A dozen Queenstown homeowners have been given 28 days to comply with fencing rules - or face fines of up to $750 a day.
Queenstown council's enforcement officers initially identified 55 homes in Shotover Country with unlawful fencing.
The subdivision's resource consent requires fencing to be less than 50 per cent solid and made from certain materials. There are also height restrictions.
But that has been ignored by some homeowners. The council sent out an enforcement letter to them on June 2.
Council boss Mike Theelen says 43 of the homeowners are now working with the council to correct their fencing.
"The remaining 12 have yet to engage with QLDC and are not complying with the fencing requirements. As such, they were issued abatement notices last week."
That could technically see fines issued to a maximum of $750 a day or prosecution.
But Theelen says that was a last resort.
"QLDC will endeavour to keep working with all property owners to ensure compliance and avoid any fines if possible.
"However, if landowners make no attempt to co-operate with council there remains an option to issue further abatement notices, infringement notices, fines or possible prosecution.
"This is a last resort and something council hopes won't eventuate."
Theelen says the regulations are clear but council recognises fixing the fences would take time.
Some homeowners, shocked by the crackdown, sent an email to Queenstown Mayor Jim Boult.
It called for a public meeting and solutions on a case-by-case basis, with enforcement action placed on hold in the meantime.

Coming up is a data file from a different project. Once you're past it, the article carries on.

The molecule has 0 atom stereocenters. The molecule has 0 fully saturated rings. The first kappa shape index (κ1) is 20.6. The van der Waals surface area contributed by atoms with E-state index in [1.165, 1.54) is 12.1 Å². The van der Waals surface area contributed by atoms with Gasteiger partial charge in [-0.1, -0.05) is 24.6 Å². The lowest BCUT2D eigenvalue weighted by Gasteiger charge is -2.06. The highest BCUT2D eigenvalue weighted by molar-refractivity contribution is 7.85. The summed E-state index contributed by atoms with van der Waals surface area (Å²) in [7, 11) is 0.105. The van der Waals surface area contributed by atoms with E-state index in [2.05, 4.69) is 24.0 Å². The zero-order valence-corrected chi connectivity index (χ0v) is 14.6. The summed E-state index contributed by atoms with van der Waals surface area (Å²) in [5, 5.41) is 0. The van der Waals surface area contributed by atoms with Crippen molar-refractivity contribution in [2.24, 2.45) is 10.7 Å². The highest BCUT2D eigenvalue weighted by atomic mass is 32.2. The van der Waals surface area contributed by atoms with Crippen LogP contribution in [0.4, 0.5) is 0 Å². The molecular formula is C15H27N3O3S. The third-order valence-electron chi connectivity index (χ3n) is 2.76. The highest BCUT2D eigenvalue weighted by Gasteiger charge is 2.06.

"Council have a mandate to act in a fair and reasonable manner, using good judgement and discretion in determining the methods of enforcement and suitable penalties," it read.
The letter was said to represent "60 affected Shotover Country residents" but that could not be verified by the Otago Daily Times.
The letter criticised the council for acting on fencing but choosing not to enforce matters such as retaining walls and roof colours.
It also said the $750-a-day fine was "extremely high" considering the seriousness of non-compliant fencing.
Residents had concerns about the safety of children and control of dogs if they were forced to put more gaps in fencing, it said.
Theelen says gaps and height restrictions allow for "a level of passive security", encourage a community feel, and look nicer.
He says there are many options for the safe enclosure of young children and dogs.
"The majority of properties within the Shotover Country subdivision have been able to comply with the requirements."